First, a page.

Flashcards in Skin and soft tissue infections Deck (46):
What are the main organisms that colonise the skin?
-Propionibacterium (e.g. Acnes)
What is the pathogenesis of skin infections?
- penetrate skin with contaminated objects
- Contamination of pre-existing breach in skin surface
Other route - neuronal migration in herpes simplex
What viral infections cause skin infections?
Herpes simplex virus
VZV - shingles
Cow pox - first virus to be vaccinated
Orf- sheets/goats - purulent producing papule
What is the pathogenesis of the HSV?
Vesicle formation -> ulceration -> weeping vesicular lesions (virus release)
Gains entry through sensory nerve endings and remains in dorsal root ganglion
Latent = episome - no immune repose
Reactivation - migrates downward to sensory root ends and manifests
What are the two types of HSV infection
Primary - occurs once - usually in infancy, extensive painful lesions in mouth
Secondary - occurs time again - weeping vesicles (peri oral and genital)
What triggers a reactivation infection of HSV?
Stress or infection
What is the type of herpes that MAINLY causes a) mouth herpes; b) genital herpes
How his herpes simplex virus diagnosed?
Vesicle fluid releases virus (PCR detection of viral DNA)
What is the treatment fora) cold sores and b) genital herpes
a) topical acyclovir
b) oral acyclovir
What is the primary and secondary manifestations of VZV
a) chicken pox
How does latent infection of VZV present?
Shingles - weeping vesicular rash
How is VZV diagnosed?
Vesicle fluid - PCR VZV DNA
What is the treatment for shingles
Acyclovir/valacyclovir - Oral/IV
How does the molluscum contagiosum virus present?
Raised PEARLY lesions
How is molloscum contagious diagnosed?
Clinical - very simple
What is the treatment for molloscum contagiosum treated?
None - usually disappear with 6-18 months
What are the main causative organisms for bacterial skin infections?
Also H influenzae, pasteurella multocida (cat/dogs)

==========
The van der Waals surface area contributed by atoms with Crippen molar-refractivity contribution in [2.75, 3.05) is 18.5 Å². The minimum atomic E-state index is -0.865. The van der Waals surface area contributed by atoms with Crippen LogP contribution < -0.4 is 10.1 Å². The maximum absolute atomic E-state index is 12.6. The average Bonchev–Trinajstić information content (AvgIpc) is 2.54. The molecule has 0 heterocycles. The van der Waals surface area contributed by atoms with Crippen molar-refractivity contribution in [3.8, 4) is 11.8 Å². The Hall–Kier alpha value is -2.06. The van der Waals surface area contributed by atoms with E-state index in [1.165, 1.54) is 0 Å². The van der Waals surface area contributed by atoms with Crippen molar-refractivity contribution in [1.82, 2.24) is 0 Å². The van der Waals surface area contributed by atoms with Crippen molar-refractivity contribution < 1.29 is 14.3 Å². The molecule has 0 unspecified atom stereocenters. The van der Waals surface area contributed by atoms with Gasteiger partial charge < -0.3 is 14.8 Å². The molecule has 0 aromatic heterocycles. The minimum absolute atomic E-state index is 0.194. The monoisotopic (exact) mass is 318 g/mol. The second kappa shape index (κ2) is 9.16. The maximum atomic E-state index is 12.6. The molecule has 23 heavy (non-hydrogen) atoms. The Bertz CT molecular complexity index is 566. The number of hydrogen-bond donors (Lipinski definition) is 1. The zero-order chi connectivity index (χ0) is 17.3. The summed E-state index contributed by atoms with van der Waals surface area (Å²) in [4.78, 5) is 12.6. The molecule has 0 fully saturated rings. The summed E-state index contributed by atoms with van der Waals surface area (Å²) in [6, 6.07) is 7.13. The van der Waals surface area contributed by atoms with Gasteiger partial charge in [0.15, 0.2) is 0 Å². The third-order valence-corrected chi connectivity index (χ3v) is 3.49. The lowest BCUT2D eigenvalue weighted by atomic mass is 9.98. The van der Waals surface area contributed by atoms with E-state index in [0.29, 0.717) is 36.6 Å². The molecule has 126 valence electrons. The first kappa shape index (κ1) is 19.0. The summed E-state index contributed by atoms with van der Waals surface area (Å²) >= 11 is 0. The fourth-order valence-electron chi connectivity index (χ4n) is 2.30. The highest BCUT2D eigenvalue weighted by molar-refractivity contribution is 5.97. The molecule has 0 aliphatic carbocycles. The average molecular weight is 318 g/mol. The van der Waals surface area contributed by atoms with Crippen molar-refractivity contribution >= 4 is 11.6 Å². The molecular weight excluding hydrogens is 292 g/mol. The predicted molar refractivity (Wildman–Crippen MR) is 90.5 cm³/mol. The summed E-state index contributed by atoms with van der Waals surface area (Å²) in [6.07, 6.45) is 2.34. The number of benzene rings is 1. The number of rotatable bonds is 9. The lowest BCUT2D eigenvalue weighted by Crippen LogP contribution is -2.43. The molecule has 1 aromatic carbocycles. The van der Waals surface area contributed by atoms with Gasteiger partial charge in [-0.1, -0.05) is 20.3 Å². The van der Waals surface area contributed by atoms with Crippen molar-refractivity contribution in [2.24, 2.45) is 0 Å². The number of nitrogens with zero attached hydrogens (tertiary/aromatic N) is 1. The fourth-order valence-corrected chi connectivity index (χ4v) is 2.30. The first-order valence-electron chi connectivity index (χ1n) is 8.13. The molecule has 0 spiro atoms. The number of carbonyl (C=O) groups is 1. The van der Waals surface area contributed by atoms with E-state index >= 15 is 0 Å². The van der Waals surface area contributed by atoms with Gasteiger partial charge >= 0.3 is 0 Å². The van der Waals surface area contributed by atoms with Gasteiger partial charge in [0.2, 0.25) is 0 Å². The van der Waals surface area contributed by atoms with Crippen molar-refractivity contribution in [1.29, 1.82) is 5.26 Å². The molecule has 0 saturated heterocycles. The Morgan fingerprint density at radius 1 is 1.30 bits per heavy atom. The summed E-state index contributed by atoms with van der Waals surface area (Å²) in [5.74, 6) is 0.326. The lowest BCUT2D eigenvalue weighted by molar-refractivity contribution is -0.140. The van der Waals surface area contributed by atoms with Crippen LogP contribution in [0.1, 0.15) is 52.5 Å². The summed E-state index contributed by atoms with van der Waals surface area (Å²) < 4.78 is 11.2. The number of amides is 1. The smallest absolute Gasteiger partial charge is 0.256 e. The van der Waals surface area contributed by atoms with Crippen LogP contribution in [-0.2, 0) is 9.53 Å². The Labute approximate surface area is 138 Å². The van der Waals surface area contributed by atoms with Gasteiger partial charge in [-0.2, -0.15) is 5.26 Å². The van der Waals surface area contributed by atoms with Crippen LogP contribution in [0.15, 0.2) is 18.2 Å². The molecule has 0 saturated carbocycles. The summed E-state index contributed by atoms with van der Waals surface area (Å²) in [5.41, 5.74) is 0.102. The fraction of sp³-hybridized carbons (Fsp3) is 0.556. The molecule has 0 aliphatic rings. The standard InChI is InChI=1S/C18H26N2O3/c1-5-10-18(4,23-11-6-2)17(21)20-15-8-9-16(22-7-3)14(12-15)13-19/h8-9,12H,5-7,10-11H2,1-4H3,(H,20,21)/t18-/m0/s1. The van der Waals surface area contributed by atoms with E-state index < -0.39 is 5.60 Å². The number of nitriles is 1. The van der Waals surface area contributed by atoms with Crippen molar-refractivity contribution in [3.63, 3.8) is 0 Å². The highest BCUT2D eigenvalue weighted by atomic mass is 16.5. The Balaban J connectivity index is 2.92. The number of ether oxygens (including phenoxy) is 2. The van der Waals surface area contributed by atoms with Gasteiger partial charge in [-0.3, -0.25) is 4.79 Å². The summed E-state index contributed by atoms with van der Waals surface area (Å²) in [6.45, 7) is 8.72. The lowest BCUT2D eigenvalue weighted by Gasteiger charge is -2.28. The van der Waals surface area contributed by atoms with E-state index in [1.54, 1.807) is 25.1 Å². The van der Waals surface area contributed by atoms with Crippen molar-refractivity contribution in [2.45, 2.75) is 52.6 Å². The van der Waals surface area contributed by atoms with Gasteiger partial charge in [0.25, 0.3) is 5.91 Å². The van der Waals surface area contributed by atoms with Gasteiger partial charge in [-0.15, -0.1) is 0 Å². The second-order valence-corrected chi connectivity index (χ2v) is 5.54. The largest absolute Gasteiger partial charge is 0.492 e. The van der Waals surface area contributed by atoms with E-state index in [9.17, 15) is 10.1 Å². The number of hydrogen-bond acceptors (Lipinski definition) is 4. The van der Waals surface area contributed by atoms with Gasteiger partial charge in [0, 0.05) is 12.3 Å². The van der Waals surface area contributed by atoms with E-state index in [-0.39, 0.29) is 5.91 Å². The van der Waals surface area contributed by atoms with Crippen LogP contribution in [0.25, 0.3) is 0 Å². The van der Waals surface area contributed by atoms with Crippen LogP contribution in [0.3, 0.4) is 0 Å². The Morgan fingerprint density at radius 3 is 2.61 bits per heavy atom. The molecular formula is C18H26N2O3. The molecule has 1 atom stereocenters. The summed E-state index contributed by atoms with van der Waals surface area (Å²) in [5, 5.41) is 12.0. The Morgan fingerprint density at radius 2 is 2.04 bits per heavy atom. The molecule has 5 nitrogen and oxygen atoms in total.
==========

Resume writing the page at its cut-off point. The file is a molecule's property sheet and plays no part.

What type of bacteria is staph areus? What exotoxins does it produce that are important in the context of skin infections?
Gram positive- normal nasal flora (30% pop)
-epidermolytic toxin A and B (ETA/ETB)
- Toxic shock syndrome toxin
- Paton valentine leucocidin (PVL)
What is the main action of strep pyogenes?
What is the causative bacteria that cause impetigo?
How does impetigo present?
Usually on face (around nose -mainly children) - infection of epidermis
Thick scabs - honey comb lesions
How is impetigo diagnosed?
What are the complications of impetigo? What is the pathogenesis?
Staphylococcal scalded skin syndrome (SSSS)
Exotoxin - Epidermolytic toxin A&B
What area of skin and bodily areas mainly is effected by erysipelas?
Face and shin
What is the causative bacteria for erysipelas?
How does erysipelas present?
Lymph node enlargement
Fever and malaise
Well demarcated inflamed lesion - red, swollen, painful, hot
What is cellulitis?
Infection of the skin and subcutaneous tissue?
What are the causative organisms for cellulitis?
Pasturella multocida (animal bites)
How does cellulitis present?
Site of inoculation (portal of entry may not be observable!)
Diffuse enlargement - not well demarcated - erythema (redness), swelling, tenderness, hot
Any part of body - UNILATERAL
Fever and malaise
How is cellulitis diagnosed?
-Unilateral (discount bilateral differentials)
-Blood cultures (rare though)
What is the pathogen causing anthrax?
- spore forming aerobic gram positive
Where is the source for anthrax?
Imported wool, hides, hair, drum skins
What is the pathogenesis of anthrax?
Inoculation through breaks in the skin
How does anthrax present?
When is anthrax lethal?
Cutaneous = readily treated
What are the two types of necrotising fascitis and what bacteria causes them?
Type 1 - polymicrobrial - anaerobes, gram negative bacilli (from large bowel)
Type 2 - strep pyogenes
How does necrotising fascitis present?
Dark, rapidly spreading necrotising lesion
Fever and malaise (very sick!)
What is the treatment of necrotising fascitis?
What is the causative organism for gas gangrene?
Clostridium perfrinigens - anaerobic gram positive
Dirty lower GI procedures/limb amputation
How does gas gangrene present and whats its treatment?
Dark rapidly spreading necrotising
IV antibiotics and limb debridement
When should topical/ora/IV antibiotics be used?
Topical - superficial infections e.g. impetigo erysipelas
Oral/IV = more severe - cellulitis/necrotising fascitis/gas gangrene etc
What is the treatment for staph aureus/strep pyogenes
Allergy -erythromycin/calrithromycin vancomycin, linezoid
MRSA - vancomycin, linezoid
What antibiotics are used to treat anaerobic infections?
What antibiotics should we use for necrotising facilities?
What are skin fungal infections referred to as? What is there pathogenisis
Use keratin as nutritional substrate